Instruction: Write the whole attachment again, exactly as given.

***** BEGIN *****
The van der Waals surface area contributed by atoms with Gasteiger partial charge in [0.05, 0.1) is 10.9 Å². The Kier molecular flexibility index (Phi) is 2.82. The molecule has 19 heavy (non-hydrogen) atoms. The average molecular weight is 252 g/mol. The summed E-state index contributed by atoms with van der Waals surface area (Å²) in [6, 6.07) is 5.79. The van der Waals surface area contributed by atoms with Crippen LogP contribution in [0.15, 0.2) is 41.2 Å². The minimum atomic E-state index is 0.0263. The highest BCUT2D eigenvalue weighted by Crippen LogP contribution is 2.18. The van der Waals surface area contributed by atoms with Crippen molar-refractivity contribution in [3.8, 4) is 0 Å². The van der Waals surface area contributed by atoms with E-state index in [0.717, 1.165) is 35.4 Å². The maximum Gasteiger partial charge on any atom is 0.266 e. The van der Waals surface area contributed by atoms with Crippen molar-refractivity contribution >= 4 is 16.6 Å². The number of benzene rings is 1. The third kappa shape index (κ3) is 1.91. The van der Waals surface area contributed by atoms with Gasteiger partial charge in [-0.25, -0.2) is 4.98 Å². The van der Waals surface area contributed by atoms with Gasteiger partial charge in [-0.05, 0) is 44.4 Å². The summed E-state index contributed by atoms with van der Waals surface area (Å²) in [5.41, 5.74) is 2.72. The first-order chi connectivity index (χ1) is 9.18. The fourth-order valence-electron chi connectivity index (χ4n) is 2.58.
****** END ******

The van der Waals surface area contributed by atoms with Gasteiger partial charge in [0.05, 0.1) is 10.9 Å². The Kier molecular flexibility index (Phi) is 2.82. The molecule has 19 heavy (non-hydrogen) atoms. The average molecular weight is 252 g/mol. The summed E-state index contributed by atoms with van der Waals surface area (Å²) in [6, 6.07) is 5.79. The van der Waals surface area contributed by atoms with Crippen LogP contribution in [0.15, 0.2) is 41.2 Å². The minimum atomic E-state index is 0.0263. The highest BCUT2D eigenvalue weighted by Crippen LogP contribution is 2.18. The van der Waals surface area contributed by atoms with Crippen molar-refractivity contribution in [3.8, 4) is 0 Å². The van der Waals surface area contributed by atoms with E-state index in [0.717, 1.165) is 35.4 Å². The maximum Gasteiger partial charge on any atom is 0.266 e. The van der Waals surface area contributed by atoms with Crippen molar-refractivity contribution >= 4 is 16.6 Å². The number of benzene rings is 1. The third kappa shape index (κ3) is 1.91. The van der Waals surface area contributed by atoms with Gasteiger partial charge in [-0.25, -0.2) is 4.98 Å². The van der Waals surface area contributed by atoms with Gasteiger partial charge in [-0.05, 0) is 44.4 Å². The summed E-state index contributed by atoms with van der Waals surface area (Å²) in [5.41, 5.74) is 2.72. The first-order chi connectivity index (χ1) is 9.18. The fourth-order valence-electron chi connectivity index (χ4n) is 2.58.